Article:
How A Garden In Niger Is Improving School Meals

UN World Food Programme in Education
Wednesday, 18 January 2023

Welcome to Niger, one of the world's most vulnerable countries to the adverse effects of climate change. A landlocked country in West Africa, nearly 80% of its land lies in the Sahara desert. As such, Niger is highly affected by desertification, land degradation and extreme weather. Multiple crises hit the country in 2020 and 2021, from COVID-19 and rising criminality to droughts and unprecedented floods, compounding food and nutrition insecurity in the country of 25 million people.

Niger has one of the highest population growth rates in the world, and the effects of climate change and conflict exacerbate hunger and poverty in the country. Each year, more people are competing for increasingly scarce resources. 

To break the cycle of hunger and support communities to adapt to climate shocks and stressors, the UN World Food Programme has implemented an integrated resilience program across the G5 Sahel countries: Burkina Faso, Chad, Mali, Mauritania and Niger.

By boosting resilience, we mean helping people protect themselves and their communities from shocks and stressors. Some of the ways we do this is by:

  • bringing degraded land back to life
  • enabling access to food and healthy diets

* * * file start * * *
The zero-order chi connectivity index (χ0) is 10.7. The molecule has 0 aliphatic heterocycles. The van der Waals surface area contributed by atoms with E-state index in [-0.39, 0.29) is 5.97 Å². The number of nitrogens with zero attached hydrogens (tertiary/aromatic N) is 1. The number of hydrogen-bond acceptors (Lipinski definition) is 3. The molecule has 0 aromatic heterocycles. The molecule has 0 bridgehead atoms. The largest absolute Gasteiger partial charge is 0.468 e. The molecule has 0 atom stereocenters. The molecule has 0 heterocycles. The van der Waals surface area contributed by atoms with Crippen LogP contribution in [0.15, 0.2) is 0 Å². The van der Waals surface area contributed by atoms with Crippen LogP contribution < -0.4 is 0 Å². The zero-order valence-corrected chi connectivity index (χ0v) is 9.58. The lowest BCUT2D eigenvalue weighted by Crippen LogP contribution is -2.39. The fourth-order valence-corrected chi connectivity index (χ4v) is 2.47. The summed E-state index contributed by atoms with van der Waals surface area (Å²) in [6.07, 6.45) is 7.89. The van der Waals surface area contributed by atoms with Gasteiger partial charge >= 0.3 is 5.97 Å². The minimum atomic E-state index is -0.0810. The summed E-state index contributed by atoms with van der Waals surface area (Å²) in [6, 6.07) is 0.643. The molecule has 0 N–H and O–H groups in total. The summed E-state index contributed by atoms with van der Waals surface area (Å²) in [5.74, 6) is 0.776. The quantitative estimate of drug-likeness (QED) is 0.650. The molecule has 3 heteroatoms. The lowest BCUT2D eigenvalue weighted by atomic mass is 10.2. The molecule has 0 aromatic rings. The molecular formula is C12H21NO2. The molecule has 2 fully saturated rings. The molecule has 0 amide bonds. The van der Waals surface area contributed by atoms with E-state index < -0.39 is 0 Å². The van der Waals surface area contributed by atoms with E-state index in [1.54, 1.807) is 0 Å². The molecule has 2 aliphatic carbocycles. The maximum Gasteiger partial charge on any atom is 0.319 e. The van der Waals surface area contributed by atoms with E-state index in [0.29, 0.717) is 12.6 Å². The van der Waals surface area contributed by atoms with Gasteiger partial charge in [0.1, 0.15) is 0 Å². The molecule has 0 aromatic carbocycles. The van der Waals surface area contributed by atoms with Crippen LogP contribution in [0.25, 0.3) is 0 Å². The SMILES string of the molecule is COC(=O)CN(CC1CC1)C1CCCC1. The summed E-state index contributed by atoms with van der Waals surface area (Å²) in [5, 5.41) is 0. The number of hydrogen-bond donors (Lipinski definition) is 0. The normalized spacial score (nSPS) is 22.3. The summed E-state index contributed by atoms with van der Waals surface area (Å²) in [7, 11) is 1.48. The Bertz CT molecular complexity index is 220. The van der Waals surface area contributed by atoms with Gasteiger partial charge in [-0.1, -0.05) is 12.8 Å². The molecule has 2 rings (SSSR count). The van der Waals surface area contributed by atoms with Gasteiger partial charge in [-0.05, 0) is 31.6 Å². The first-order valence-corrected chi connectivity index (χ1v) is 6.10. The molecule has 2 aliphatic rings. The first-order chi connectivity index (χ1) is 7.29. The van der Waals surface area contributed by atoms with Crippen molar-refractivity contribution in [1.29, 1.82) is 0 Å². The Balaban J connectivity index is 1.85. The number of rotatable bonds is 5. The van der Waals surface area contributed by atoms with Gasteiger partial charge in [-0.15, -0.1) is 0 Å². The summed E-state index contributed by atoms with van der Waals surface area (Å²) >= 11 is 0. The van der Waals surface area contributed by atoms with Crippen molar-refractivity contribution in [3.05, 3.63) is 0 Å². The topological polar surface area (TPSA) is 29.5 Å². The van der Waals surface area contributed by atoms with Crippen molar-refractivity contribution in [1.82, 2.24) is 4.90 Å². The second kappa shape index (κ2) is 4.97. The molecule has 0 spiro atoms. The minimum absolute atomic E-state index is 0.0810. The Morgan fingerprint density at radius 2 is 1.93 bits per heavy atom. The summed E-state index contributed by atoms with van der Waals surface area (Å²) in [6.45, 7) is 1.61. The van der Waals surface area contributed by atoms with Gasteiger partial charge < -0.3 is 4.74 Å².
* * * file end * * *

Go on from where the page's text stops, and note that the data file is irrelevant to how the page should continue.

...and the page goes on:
• getting children back to school, and
  • developing value chains to boost incomes and green jobs. 

Because one thing is clear: healthy ecosystems are the very foundation for people's wellbeing and livelihoods in the Sahel.

Most people living across the Sahel region are herders and farmers — they depend on the land for their food and their livelihoods. Land degradation, in fact, is one of the most insidious and unnoticed threats to food security, nutrition, and food systems.

That’s why WFP is working closely with communities across the Sahel to bring land back to life!

One of WFP's projects is supporting the school gardens of Rafa, a rural village in Niger. Here, students learn about environmental stewardship and agricultural practices through hands-on classes. The school garden has a solar-power irrigation system to help grow nutritious food and reduce the hardship of farming, even during the dry season. The garden grows fruits and vegetables which are used to prepare school meals for nearly 200 students each day.

Depending on the season, the garden grows corn, beans, okra, papaya, cassava, corn, onions, cabbage, potatoes and moringa. Moringa, a drought-resistant plant, is a superfood that is rich in antioxidants, helps to boost metabolism and regulates blood pressure. It is used for cooking across the Sahel region.

The school garden not only complements the daily school meals, but it is also used to teach about agricultural techniques, organic fertilizer and good nutrition practices, knowledge that the children will take home with them and implement in the future.